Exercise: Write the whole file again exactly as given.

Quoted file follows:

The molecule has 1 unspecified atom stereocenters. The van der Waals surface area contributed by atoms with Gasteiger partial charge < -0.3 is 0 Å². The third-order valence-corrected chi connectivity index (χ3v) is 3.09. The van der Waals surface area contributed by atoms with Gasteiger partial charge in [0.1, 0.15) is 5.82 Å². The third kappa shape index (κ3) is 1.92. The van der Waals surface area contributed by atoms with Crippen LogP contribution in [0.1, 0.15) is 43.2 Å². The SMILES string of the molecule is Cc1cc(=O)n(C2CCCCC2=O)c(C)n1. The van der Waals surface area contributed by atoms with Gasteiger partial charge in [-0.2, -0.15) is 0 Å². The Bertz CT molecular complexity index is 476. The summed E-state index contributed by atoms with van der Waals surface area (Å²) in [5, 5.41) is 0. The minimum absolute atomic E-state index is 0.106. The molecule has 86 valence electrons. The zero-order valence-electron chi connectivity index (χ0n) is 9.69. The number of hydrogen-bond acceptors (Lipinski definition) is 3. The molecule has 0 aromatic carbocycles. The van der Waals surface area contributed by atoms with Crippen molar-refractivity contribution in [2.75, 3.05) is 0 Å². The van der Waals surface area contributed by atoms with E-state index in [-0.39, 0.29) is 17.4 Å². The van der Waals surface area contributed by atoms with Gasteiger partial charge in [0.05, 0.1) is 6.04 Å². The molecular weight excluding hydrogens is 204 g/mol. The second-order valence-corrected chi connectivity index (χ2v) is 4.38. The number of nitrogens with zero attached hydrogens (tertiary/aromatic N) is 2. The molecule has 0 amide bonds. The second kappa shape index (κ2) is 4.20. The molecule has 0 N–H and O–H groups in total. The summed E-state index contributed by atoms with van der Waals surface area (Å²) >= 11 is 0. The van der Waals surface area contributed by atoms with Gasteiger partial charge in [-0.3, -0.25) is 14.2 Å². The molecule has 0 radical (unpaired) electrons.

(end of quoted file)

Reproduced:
The molecule has 1 unspecified atom stereocenters. The van der Waals surface area contributed by atoms with Gasteiger partial charge < -0.3 is 0 Å². The third-order valence-corrected chi connectivity index (χ3v) is 3.09. The van der Waals surface area contributed by atoms with Gasteiger partial charge in [0.1, 0.15) is 5.82 Å². The third kappa shape index (κ3) is 1.92. The van der Waals surface area contributed by atoms with Crippen LogP contribution in [0.1, 0.15) is 43.2 Å². The SMILES string of the molecule is Cc1cc(=O)n(C2CCCCC2=O)c(C)n1. The van der Waals surface area contributed by atoms with Gasteiger partial charge in [-0.2, -0.15) is 0 Å². The Bertz CT molecular complexity index is 476. The summed E-state index contributed by atoms with van der Waals surface area (Å²) in [5, 5.41) is 0. The minimum absolute atomic E-state index is 0.106. The molecule has 86 valence electrons. The zero-order valence-electron chi connectivity index (χ0n) is 9.69. The number of hydrogen-bond acceptors (Lipinski definition) is 3. The molecule has 0 aromatic carbocycles. The van der Waals surface area contributed by atoms with Crippen molar-refractivity contribution in [2.75, 3.05) is 0 Å². The van der Waals surface area contributed by atoms with E-state index in [-0.39, 0.29) is 17.4 Å². The van der Waals surface area contributed by atoms with Gasteiger partial charge in [0.05, 0.1) is 6.04 Å². The molecular weight excluding hydrogens is 204 g/mol. The second-order valence-corrected chi connectivity index (χ2v) is 4.38. The number of nitrogens with zero attached hydrogens (tertiary/aromatic N) is 2. The molecule has 0 amide bonds. The second kappa shape index (κ2) is 4.20. The molecule has 0 N–H and O–H groups in total. The summed E-state index contributed by atoms with van der Waals surface area (Å²) >= 11 is 0. The van der Waals surface area contributed by atoms with Gasteiger partial charge in [-0.3, -0.25) is 14.2 Å². The molecule has 0 radical (unpaired) electrons.